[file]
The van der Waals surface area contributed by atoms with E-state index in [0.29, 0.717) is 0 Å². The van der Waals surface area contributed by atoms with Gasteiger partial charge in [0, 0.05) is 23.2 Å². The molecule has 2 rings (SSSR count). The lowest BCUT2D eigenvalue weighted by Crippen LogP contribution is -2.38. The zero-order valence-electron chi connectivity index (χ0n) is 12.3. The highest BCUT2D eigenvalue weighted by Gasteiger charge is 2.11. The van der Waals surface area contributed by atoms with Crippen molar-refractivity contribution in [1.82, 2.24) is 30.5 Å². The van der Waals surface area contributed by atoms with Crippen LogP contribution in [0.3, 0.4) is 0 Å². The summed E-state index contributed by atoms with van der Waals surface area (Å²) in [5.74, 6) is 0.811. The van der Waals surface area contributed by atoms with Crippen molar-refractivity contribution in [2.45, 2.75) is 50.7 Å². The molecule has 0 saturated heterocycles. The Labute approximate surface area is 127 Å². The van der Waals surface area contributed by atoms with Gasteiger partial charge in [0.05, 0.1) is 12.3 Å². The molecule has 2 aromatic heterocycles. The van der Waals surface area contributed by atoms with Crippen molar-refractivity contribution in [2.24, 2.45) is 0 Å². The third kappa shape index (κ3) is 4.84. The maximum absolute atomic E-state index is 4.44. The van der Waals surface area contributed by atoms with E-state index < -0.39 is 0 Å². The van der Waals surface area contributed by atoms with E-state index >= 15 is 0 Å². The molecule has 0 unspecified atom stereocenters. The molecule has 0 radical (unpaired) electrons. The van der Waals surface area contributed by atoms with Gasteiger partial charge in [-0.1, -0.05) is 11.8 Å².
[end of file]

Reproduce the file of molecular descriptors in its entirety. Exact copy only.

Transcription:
The van der Waals surface area contributed by atoms with E-state index in [0.29, 0.717) is 0 Å². The van der Waals surface area contributed by atoms with Gasteiger partial charge in [0, 0.05) is 23.2 Å². The molecule has 2 rings (SSSR count). The lowest BCUT2D eigenvalue weighted by Crippen LogP contribution is -2.38. The zero-order valence-electron chi connectivity index (χ0n) is 12.3. The highest BCUT2D eigenvalue weighted by Gasteiger charge is 2.11. The van der Waals surface area contributed by atoms with Crippen molar-refractivity contribution in [1.82, 2.24) is 30.5 Å². The van der Waals surface area contributed by atoms with Crippen LogP contribution in [0.3, 0.4) is 0 Å². The summed E-state index contributed by atoms with van der Waals surface area (Å²) in [5.74, 6) is 0.811. The van der Waals surface area contributed by atoms with Crippen molar-refractivity contribution in [2.45, 2.75) is 50.7 Å². The molecule has 0 saturated heterocycles. The Labute approximate surface area is 127 Å². The van der Waals surface area contributed by atoms with Gasteiger partial charge in [0.05, 0.1) is 12.3 Å². The molecule has 2 aromatic heterocycles. The van der Waals surface area contributed by atoms with Crippen molar-refractivity contribution in [2.24, 2.45) is 0 Å². The third kappa shape index (κ3) is 4.84. The maximum absolute atomic E-state index is 4.44. The van der Waals surface area contributed by atoms with E-state index < -0.39 is 0 Å². The van der Waals surface area contributed by atoms with E-state index >= 15 is 0 Å². The molecule has 0 unspecified atom stereocenters. The molecule has 0 radical (unpaired) electrons. The van der Waals surface area contributed by atoms with Gasteiger partial charge in [-0.1, -0.05) is 11.8 Å².